I know a lady who cleans houses, and she, somehow, turns the conversation into things about God. Seed planting, right? So she uses the “taking care of people physically” as her work to actually deliver a message. We don’t see any people here as a result of her effort yet, but there is a day of visitation coming, where all these people are going to meet her again, and promises they won’t forget. So physical needs are the doorway into that.
One of the big issues we have is being able to identify the needs that people have. We should give people what they need, not what they don’t. If we give people what they don’t need, there’s really no impact, because they’re not really appreciative. If you give somebody, who is able-bodied and just too lazy to work, money for food, they don’t really appreciate that. They think it’s owed to them. Have you ever seen children that have so many toys that to give them another is meaningless? They can’t appreciate it, because they don’t need it. They’re already overloaded in the toy department.
So how do we determine what they don’t need? Well, anything that people can do for themselves is not a need. If they needed it, they’d get up and go do it. You see a street person, living under a freeway bridge, and he has a blanket and some cardboard, if it’s July, he’s probably good. If it’s January and it’s supposed to hit 10 below, he might need some help. So you get on 911 and call the police. Here in Albuquerque, they gather up everybody and take them to a place where they can keep warm – everybody they can find. So, if you see somebody that hasn’t been found, it might be a good idea to let somebody know about that. That would be a way to help.
Another thing is to think about equipping people. I do some marriage counseling from time to time and people come and say, “We have all these problems we need to solve and we need somebody to help us sort it all out.” I say, “Well, I can help you do that, but I’m not really big on being a perpetual referee. If you come to see me, I’m going to teach you how to fight your own battles fairly, so that you can solve your own problems, and you won’t have to have a counselor forever, because you’ll know what to do. Deal?” And the ones that really want to learn how to do that, stay, and the others ones go away, which is fine with me. But I equip them with some of the tools they need to be married. And once they learn that, then they are able to function effectively on their own.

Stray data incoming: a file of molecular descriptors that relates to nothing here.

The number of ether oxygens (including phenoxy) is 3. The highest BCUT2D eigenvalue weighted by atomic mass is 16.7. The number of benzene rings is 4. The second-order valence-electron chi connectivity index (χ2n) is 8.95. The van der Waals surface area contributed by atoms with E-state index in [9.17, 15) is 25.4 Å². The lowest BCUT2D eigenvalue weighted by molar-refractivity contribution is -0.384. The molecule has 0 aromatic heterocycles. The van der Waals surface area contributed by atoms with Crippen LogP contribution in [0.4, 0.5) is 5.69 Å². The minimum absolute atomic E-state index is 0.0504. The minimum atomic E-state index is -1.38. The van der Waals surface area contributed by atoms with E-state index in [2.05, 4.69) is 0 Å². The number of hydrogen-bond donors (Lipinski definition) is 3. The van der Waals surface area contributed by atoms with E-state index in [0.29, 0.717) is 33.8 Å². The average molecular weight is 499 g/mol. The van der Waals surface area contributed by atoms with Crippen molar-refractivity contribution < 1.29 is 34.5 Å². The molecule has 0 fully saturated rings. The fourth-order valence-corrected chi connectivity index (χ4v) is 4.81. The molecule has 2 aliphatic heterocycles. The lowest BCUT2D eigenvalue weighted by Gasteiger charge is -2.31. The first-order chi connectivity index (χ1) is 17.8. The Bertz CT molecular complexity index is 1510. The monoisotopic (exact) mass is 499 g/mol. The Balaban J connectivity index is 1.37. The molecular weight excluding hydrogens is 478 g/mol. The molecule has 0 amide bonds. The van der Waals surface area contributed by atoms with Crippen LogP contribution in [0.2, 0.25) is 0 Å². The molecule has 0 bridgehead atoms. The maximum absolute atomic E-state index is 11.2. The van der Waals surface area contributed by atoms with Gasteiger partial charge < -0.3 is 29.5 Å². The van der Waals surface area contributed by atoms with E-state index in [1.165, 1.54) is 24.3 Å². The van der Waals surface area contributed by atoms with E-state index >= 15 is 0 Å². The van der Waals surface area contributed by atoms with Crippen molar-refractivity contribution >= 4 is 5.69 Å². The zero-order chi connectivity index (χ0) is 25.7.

So who do you know that needs equipping? And what do they need to be equipped with? Well, the biggest population in the church, of course, would be the children and teenagers that we have. Sometimes they just don’t have enough information, because they haven’t lived long enough.
An example from my counseling life: I saw a boy once, who was angry with his stepfather. His mother brought him for counseling – you know, “Fix the kid.” I listened to him talk and I realized, “I’m just getting his perspective on things. And I’m sure that his stepfather and his mother would each have a different perspective.” But in listening to him talk, when we got down to the actual facts of what happened, he had a good reason to be angry. And he wasn’t alone. The rest of the siblings in the family had issues with the stepfather, as well. This young man – the reason he was brought and not the other siblings – was because he had a worse temper than the others. So he would take it out on his stepfather. He had no idea how his angry demeanor was affecting his mother and his stepdad. So I told him that his temper would moderate as he got older to some degree, but that he could control it now by controlling his thinking and his breathing. So we did some practicing on that. And we did some EMDR to remove any triggers that were causing him to go off on his stepdad all the time. When he would tell me things that he would say to his stepfather and his mother, I would say, “So, if you were your stepdad, how would that make you feel?” So then we would rework that and learn how to say it in a way that he could still be honest without being offensive. The question was, “How could you say it to get the result you want?” So I was equipping him with some tact and some self-control. That’s what he needed to learn. He knew what I was doing and he appreciated it, and in a pretty short amount of time, began to really get a grip on himself and become a lot more responsible in what he said.
So, think about who needs equipping. It isn’t always just about food, clothing, shelter, company. We know some stuff. That’s what Philip was doing, wasn’t he? He was equipping the eunuch with spiritual knowledge.
Okay, road blocks. What are the things that keep us from doing what God tells us to do in this area? What holds us back? Well, besides the fact that we’re all challenged time wise and money wise, and whatever else, let’s take that a little bit deeper and let’s call attention back to the three insecure attachment styles that we talked about earlier in this series.